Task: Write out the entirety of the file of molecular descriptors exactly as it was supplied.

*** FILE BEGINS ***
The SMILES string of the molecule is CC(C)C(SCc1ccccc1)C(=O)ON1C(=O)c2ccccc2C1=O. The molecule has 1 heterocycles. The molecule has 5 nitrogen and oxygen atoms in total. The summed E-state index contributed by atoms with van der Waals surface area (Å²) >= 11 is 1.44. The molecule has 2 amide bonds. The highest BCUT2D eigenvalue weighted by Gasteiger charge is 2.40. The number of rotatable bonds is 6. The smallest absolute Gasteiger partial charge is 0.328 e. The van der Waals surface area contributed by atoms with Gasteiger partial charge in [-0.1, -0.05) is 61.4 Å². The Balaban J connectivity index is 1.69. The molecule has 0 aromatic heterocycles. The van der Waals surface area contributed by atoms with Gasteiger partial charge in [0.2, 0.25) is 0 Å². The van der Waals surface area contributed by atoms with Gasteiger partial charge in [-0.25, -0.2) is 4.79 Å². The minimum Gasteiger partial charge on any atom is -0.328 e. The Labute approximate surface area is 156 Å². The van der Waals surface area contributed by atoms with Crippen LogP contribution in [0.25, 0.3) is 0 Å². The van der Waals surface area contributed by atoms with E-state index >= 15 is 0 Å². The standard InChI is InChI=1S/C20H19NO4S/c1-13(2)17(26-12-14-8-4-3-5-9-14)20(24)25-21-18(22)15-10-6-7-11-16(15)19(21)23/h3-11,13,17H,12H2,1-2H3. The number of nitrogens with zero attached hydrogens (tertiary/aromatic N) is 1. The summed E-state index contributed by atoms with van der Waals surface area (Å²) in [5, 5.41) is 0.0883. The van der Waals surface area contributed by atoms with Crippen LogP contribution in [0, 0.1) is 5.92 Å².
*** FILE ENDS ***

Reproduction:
The SMILES string of the molecule is CC(C)C(SCc1ccccc1)C(=O)ON1C(=O)c2ccccc2C1=O. The molecule has 1 heterocycles. The molecule has 5 nitrogen and oxygen atoms in total. The summed E-state index contributed by atoms with van der Waals surface area (Å²) >= 11 is 1.44. The molecule has 2 amide bonds. The highest BCUT2D eigenvalue weighted by Gasteiger charge is 2.40. The number of rotatable bonds is 6. The smallest absolute Gasteiger partial charge is 0.328 e. The van der Waals surface area contributed by atoms with Gasteiger partial charge in [-0.1, -0.05) is 61.4 Å². The Balaban J connectivity index is 1.69. The molecule has 0 aromatic heterocycles. The van der Waals surface area contributed by atoms with Gasteiger partial charge in [0.2, 0.25) is 0 Å². The van der Waals surface area contributed by atoms with Gasteiger partial charge in [-0.25, -0.2) is 4.79 Å². The minimum Gasteiger partial charge on any atom is -0.328 e. The Labute approximate surface area is 156 Å². The van der Waals surface area contributed by atoms with Crippen LogP contribution in [0.25, 0.3) is 0 Å². The van der Waals surface area contributed by atoms with E-state index >= 15 is 0 Å². The standard InChI is InChI=1S/C20H19NO4S/c1-13(2)17(26-12-14-8-4-3-5-9-14)20(24)25-21-18(22)15-10-6-7-11-16(15)19(21)23/h3-11,13,17H,12H2,1-2H3. The number of nitrogens with zero attached hydrogens (tertiary/aromatic N) is 1. The summed E-state index contributed by atoms with van der Waals surface area (Å²) in [5, 5.41) is 0.0883. The van der Waals surface area contributed by atoms with Crippen LogP contribution in [0, 0.1) is 5.92 Å².